Early voting begins Monday, October 23, in Texas’ 2017 Constitutional Amendment Election

Texas voters will decide on Tuesday, Nov. 7, whether to approve any or all of seven amendments, proposed by the 85th Legislature, to this state’s constitution. Early voting begins next Monday, Oct. 23, and ends on Friday, Nov. 3.

Unlike the U.S. Constitution, the bar for amending the Texas Constitution is fairly low. An amendment need only be passed by the state Legislature and approved by voters in a referendum.

As of 2015—the last time the Texas Legislature met, there had been a total of 673 proposed amendments to the constitution since its adoption in 1876. Of those, 491 have been adopted, and another 179 defeated, by Texas voters.

Hemphill County and District Clerk Lisa Johnson plugged in the automatic ballot tabulating equipment last Friday, and determined that it would accurately count the votes cast in this county. A sample ballot is shown on facing page, and the locations of polling places, which will be open from 7 am to 7 pm, on Tuesday, Nov. 7, are shown below .

Applications for a ballot by mail may be obtained at the county clerk’s office, or may be requested by calling 806.323.6212 and asking that one be mailed to you. Those applications may also be found online. Once completed, the applications can be mailed to Lisa Johnson, Hemphill County Clerk, PO Box 867, Canadian, TX 79014, or emailed to lisaj@hemphill-clerk.com. They must be returned to her office, no later than the close of business, on Tuesday, Oct. 27.

LOCATION OF POLLING PLACES

Precinct No. 101 Courthouse, 400 Main St.
Precinct No. 201, 202 Fire Station, 2 Main St.
Precinct No. 301, 302, 303 Baker Elementary, 732 Cheyenne Ave.
Precinct No. 401, 402 Canadian High School, 621 S. 5th St.
Rural Precincts 202, 302, 303 and 402 have been consolidated with in-town polling places.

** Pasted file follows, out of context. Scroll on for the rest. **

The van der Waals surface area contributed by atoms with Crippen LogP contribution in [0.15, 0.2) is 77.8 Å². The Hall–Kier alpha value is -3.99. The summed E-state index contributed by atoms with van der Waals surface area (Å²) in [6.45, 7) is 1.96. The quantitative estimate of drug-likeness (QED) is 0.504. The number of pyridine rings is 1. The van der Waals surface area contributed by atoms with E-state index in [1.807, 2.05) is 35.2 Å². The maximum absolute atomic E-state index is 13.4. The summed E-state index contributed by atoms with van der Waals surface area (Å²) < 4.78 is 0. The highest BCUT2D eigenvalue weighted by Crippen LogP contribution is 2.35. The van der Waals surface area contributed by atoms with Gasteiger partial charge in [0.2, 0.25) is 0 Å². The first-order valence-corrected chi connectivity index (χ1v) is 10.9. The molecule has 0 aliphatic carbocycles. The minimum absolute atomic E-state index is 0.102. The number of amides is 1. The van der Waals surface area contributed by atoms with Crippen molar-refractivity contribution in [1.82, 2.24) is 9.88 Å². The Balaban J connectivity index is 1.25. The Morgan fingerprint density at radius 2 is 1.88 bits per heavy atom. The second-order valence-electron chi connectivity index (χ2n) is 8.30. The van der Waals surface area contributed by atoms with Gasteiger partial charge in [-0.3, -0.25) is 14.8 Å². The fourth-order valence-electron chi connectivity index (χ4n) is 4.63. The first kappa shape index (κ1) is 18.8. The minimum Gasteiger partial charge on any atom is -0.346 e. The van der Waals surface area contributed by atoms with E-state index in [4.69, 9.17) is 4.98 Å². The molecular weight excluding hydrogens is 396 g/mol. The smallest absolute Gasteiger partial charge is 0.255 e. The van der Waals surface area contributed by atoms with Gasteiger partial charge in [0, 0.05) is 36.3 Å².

The text of the amendments is published below, along with a simple explanation of each amendment’s meaning, provided by the Texas Secretary of State.

Proposition Number 1 (HJR 21)

HJR 21 proposes a constitutional amendment that would permit the Texas Legislature to expand the circumstances under which a partially disabled veteran or their spouse may qualify for an exemption from ad valorem taxation of part of the market value of the veteran’s residence homestead. Currently, the Texas Legislature may provide that a partially disabled veteran or their spouse is entitled to an exemption from ad valorem taxation of a percentage of the market value of the disabled veteran’s residence homestead only if the residence homestead was donated to the disabled veteran by a charitable organization at no cost to the veteran. The amendment would allow the Texas Legislature to provide that the exemption also may be taken when the residence homestead was donated, sold, or transferred to the disabled veteran by a charitable organization for less than the market value of the residence homestead. The amendment also harmonizes certain related provisions of the Texas Constitution.

The proposed amendment will appear on the ballot as follows: “The constitutional amendment authorizing the Legislature to provide for an exemption from ad valorem taxation of part of the market value of the residence homestead of a partially disabled veteran or the surviving spouse of a partially disabled veteran if the residence homestead was donated to the disabled veteran by a charitable organization for less than the market value of the residence homestead and harmonizing certain related provisions of the Texas Constitution.”

Proposition Number 2 (SJR 60)

SJR 60 proposes a constitutional amendment to require that certain conditions be met for the refinancing of a home equity loan to be secured by a voluntary lien on a homestead. The amendment also would: redefine what is excluded in the calculation of the cap on fees associated with a home equity loan, lower the cap from 3 percent to 2 percent of the original principal amount of the extension of credit, and specify that such fees are in addition to any bona fide discount points used to buy down the interest rate. The amendment would further specify the list of authorized lenders to make home equity loans, change the threshold for an advance of a home equity line of credit, allow agricultural property owners to acquire home equity loans, and update technical terminology in the Texas Constitution. The amendment would be effective on Jan. 1, 2018, and applicable only to a home equity loan made or refinanced on or after that date.

The proposed amendment would appear on the ballot as follows: “The constitutional amendment to establish a lower amount for expenses that can be charged to a borrower and removing certain financing expense limitations for a home equity loan, establishing certain authorized lenders to make a home equity loan, changing certain options for the refinancing of home equity loans, changing the threshold for an advance of a home equity line of credit, and allowing home equity loans on agricultural homesteads.”